Why Would Anyone Own Florida Real Estate?
Because while disasters can cause a world of hurt, they rarely harm home prices. Here's why
By Jon Birger

(MONEY Magazine) – Hurricane Charley did a prime number on Florida's Sanibel Island, toppling phone poles, ripping roofs off beachfront homes and uprooting stately palms and Australian pines that canopied the resort's main roads. That was on Aug. 13. On Aug. 14, Charlie Ashby's VIP Realty firm sold a four-bedroom, four-bathroom Sanibel house for $1.1 million—just a shade below the asking price.

Surprised? Don't be. Hurricanes Charley, Frances, Ivan and Jeanne were devastating in terms of lost lives and damaged property, but this fearsome foursome hasn't dealt all that much of a blow yet to Florida real estate values. Ashby reports that while sales volume has slowed in Sanibel (homeowners are more focused on cleanup and repairs), home prices have been stable. Real estate experts who've studied natural and man-made disasters around the country say this is typical.

Consider Hurricane Hugo, the category 4 brute that ravaged Charleston, S.C. in September 1989. Three months after the deluge, real estate prices in Charleston were still up 6%, year over year. Similar story in San Francisco following the October 1989 earthquake: By December, San Francisco home prices had risen 16% from the previous year. An even more stunning example comes from Harrisburg, Pa., a few miles from the infamous Three Mile Island nuclear power plant. Two studies found that the 1979 accident at Three Mile Island had no discernible impact on local home prices. That's right: The neighborhood nuke comes thisclose to a meltdown—and property values don't even shudder.

Putting the firm in terra firma Why is real estate so resilient? One answer can be found in the structure of our housing-finance system. Banks often won't lend money to purchase severely damaged homes, and that creates a natural brake on panic selling—a bit like the old five-day waiting period for gun purchases. ("Five days! But I'm mad now!" Homer Simpson barks in a classic episode of The Simpsons.) Once insurance has been collected and repairs completed, homeowners have largely regained their bearings and no longer entertain lowball offers.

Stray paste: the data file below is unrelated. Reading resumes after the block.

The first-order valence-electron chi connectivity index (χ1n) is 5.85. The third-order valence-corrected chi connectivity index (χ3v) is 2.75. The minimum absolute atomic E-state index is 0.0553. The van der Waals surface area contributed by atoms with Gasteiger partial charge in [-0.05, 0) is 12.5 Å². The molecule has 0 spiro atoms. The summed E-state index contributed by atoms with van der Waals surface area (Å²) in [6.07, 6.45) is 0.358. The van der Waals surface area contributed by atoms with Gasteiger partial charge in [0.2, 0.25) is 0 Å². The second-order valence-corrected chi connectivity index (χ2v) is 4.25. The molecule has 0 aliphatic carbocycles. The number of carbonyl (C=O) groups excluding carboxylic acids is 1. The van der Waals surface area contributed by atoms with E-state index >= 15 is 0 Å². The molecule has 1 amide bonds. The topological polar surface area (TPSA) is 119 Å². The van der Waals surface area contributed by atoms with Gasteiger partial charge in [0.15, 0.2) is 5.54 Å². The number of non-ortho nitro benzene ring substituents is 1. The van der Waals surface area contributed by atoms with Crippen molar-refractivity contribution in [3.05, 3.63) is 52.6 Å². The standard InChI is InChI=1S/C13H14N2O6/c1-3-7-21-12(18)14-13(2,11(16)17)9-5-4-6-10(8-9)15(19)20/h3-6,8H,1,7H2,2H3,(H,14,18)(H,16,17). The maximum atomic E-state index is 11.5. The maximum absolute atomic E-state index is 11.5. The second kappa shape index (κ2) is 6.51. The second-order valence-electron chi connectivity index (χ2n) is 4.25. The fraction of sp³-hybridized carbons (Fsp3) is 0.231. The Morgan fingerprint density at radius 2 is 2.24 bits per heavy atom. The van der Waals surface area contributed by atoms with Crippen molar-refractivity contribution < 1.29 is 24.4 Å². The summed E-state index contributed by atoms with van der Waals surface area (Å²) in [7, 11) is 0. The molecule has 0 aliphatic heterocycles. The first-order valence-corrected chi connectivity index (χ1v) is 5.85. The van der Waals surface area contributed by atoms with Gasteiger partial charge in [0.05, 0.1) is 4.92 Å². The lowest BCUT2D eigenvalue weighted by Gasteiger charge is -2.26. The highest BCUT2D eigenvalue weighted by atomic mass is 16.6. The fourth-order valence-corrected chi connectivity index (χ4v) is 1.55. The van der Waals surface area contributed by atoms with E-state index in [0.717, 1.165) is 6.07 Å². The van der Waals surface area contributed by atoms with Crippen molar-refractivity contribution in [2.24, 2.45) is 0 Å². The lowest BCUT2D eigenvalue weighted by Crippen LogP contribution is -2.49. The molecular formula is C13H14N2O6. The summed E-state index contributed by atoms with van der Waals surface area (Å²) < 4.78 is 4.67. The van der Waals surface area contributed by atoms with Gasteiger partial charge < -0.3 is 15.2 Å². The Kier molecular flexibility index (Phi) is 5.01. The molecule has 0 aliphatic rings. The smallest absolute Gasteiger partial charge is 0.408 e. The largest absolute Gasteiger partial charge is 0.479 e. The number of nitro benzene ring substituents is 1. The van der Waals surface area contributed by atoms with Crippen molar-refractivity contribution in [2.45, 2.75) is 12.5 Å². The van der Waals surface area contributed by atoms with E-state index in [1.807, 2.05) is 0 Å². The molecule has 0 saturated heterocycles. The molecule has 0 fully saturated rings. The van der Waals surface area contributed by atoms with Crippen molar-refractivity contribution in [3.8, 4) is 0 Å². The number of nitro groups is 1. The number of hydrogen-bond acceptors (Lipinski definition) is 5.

Sereta Churchill, owner of a Century 21 franchise in San Francisco, says that while her market shrugged off the '89 quake, well-heeled speculators did snap up bargains after the Oakland fires in '91. Residents were so distraught that many wouldn't consider moving back. A seller's mistake, in hindsight: Prices rebounded—and then some—after the rebuilding. "My advice to anyone in a disaster area," says Churchill, "is to recover emotionally before you start making life-altering decisions about moving out of an area."

Memories fade, and that influences our perception of risk. Research shows that when disasters like floods or hurricanes occur less frequently than once every seven years, people's behavior does not change. "But," notes Grant Thrall, a professor of business geography at the University of Florida, "if you live on a flood plain that starts flooding more frequently than once every seven years, then people do adjust. They'd rather move than rebuild."

Floridians are hardly strangers to hurricanes. What they aren't used to are four separate category 3 storms coming ashore during a single season. The last time three hurricanes hit Florida in one year was 1964, and the last time four hurricanes hit any state was in Texas in 1886. The odds of a meteorological repeat next year are slim, but climatologists do think Florida is entering a period of increased hurricane activity, one in which upper air currents will steer hurricanes toward Florida rather than out to sea. If multiple hurricanes become a regular enough occurrence, residents may decide to leave. Skyrocketing insurance premiums will give some little choice.

Retirees may be the quickest to defect. "Older people are very risk-averse," says Neil Binder, head of Bellmarc Realty, a New York City firm with snowbird clients. "They're going down there for a settled lifestyle, and suddenly their home is gone. They're saying, 'What do I need this for?' "

Is 2004 a Weather Channel anomaly? Stay tuned. Meantime, agents are hopeful that Florida's five-year-old property boom will weather the storms. Prices in Fort Myers, Miami and West Palm Beach had been rising at annualized rates of 15% or more, although Beverly Rothstein, a broker with Exit Team Realty in Coral Springs, expects hurricane fatigue to temper rates of increase. Even so, buyers (including speculators now descending on Florida for bargains) are deluding themselves if they expect the storms to blow in actual declines. "Prices are not going down," Rothstein insists. "This is the strongest real estate market I've ever encountered, and I don't think hurricanes or any other natural disasters are going to wipe it out." —Jon Birger